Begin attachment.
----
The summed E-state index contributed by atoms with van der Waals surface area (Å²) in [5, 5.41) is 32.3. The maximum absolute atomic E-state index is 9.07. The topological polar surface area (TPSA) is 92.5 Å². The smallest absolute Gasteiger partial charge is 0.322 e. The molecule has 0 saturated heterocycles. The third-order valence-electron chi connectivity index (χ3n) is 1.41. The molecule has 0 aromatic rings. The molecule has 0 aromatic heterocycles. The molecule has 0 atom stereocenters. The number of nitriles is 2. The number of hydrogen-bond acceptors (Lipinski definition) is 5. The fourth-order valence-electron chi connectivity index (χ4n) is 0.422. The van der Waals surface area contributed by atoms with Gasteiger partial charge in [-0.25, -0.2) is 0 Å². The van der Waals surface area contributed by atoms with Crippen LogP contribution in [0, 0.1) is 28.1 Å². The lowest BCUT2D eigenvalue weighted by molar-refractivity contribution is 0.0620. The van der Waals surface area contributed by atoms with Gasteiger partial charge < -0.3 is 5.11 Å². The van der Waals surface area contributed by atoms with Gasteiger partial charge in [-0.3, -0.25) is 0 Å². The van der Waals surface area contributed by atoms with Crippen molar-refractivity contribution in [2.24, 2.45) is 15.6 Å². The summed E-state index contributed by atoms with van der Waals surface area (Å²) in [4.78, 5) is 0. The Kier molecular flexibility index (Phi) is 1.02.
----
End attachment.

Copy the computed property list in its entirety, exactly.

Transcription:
The summed E-state index contributed by atoms with van der Waals surface area (Å²) in [5, 5.41) is 32.3. The maximum absolute atomic E-state index is 9.07. The topological polar surface area (TPSA) is 92.5 Å². The smallest absolute Gasteiger partial charge is 0.322 e. The molecule has 0 saturated heterocycles. The third-order valence-electron chi connectivity index (χ3n) is 1.41. The molecule has 0 aromatic rings. The molecule has 0 aromatic heterocycles. The molecule has 0 atom stereocenters. The number of nitriles is 2. The number of hydrogen-bond acceptors (Lipinski definition) is 5. The fourth-order valence-electron chi connectivity index (χ4n) is 0.422. The van der Waals surface area contributed by atoms with Gasteiger partial charge in [-0.25, -0.2) is 0 Å². The van der Waals surface area contributed by atoms with Crippen LogP contribution in [0, 0.1) is 28.1 Å². The lowest BCUT2D eigenvalue weighted by molar-refractivity contribution is 0.0620. The van der Waals surface area contributed by atoms with Gasteiger partial charge < -0.3 is 5.11 Å². The van der Waals surface area contributed by atoms with Gasteiger partial charge in [-0.3, -0.25) is 0 Å². The van der Waals surface area contributed by atoms with Crippen molar-refractivity contribution in [2.24, 2.45) is 15.6 Å². The summed E-state index contributed by atoms with van der Waals surface area (Å²) in [4.78, 5) is 0. The Kier molecular flexibility index (Phi) is 1.02.